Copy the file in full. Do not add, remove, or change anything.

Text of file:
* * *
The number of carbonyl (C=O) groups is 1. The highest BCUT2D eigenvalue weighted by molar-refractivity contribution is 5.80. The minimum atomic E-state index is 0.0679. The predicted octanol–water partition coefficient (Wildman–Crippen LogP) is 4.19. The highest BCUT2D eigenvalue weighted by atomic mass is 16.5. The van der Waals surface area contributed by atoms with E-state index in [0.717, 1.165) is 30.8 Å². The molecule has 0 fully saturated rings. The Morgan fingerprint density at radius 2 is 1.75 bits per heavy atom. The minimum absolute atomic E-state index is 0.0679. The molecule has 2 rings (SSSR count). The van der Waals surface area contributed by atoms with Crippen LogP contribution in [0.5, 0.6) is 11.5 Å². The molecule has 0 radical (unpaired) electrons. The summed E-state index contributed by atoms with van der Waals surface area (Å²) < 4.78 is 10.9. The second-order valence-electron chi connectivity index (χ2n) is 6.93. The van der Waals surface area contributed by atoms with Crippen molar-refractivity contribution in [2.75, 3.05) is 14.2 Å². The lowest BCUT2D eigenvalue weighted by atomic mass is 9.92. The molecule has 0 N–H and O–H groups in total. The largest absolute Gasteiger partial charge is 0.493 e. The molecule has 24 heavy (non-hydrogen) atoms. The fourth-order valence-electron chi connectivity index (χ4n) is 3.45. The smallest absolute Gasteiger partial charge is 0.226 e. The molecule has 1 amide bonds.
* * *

The number of carbonyl (C=O) groups is 1. The highest BCUT2D eigenvalue weighted by molar-refractivity contribution is 5.80. The minimum atomic E-state index is 0.0679. The predicted octanol–water partition coefficient (Wildman–Crippen LogP) is 4.19. The highest BCUT2D eigenvalue weighted by atomic mass is 16.5. The van der Waals surface area contributed by atoms with E-state index in [0.717, 1.165) is 30.8 Å². The molecule has 0 fully saturated rings. The Morgan fingerprint density at radius 2 is 1.75 bits per heavy atom. The minimum absolute atomic E-state index is 0.0679. The molecule has 2 rings (SSSR count). The van der Waals surface area contributed by atoms with Crippen LogP contribution in [0.5, 0.6) is 11.5 Å². The molecule has 0 radical (unpaired) electrons. The summed E-state index contributed by atoms with van der Waals surface area (Å²) < 4.78 is 10.9. The second-order valence-electron chi connectivity index (χ2n) is 6.93. The van der Waals surface area contributed by atoms with Crippen molar-refractivity contribution in [2.75, 3.05) is 14.2 Å². The lowest BCUT2D eigenvalue weighted by atomic mass is 9.92. The molecule has 0 N–H and O–H groups in total. The largest absolute Gasteiger partial charge is 0.493 e. The molecule has 24 heavy (non-hydrogen) atoms. The fourth-order valence-electron chi connectivity index (χ4n) is 3.45. The smallest absolute Gasteiger partial charge is 0.226 e. The molecule has 1 amide bonds.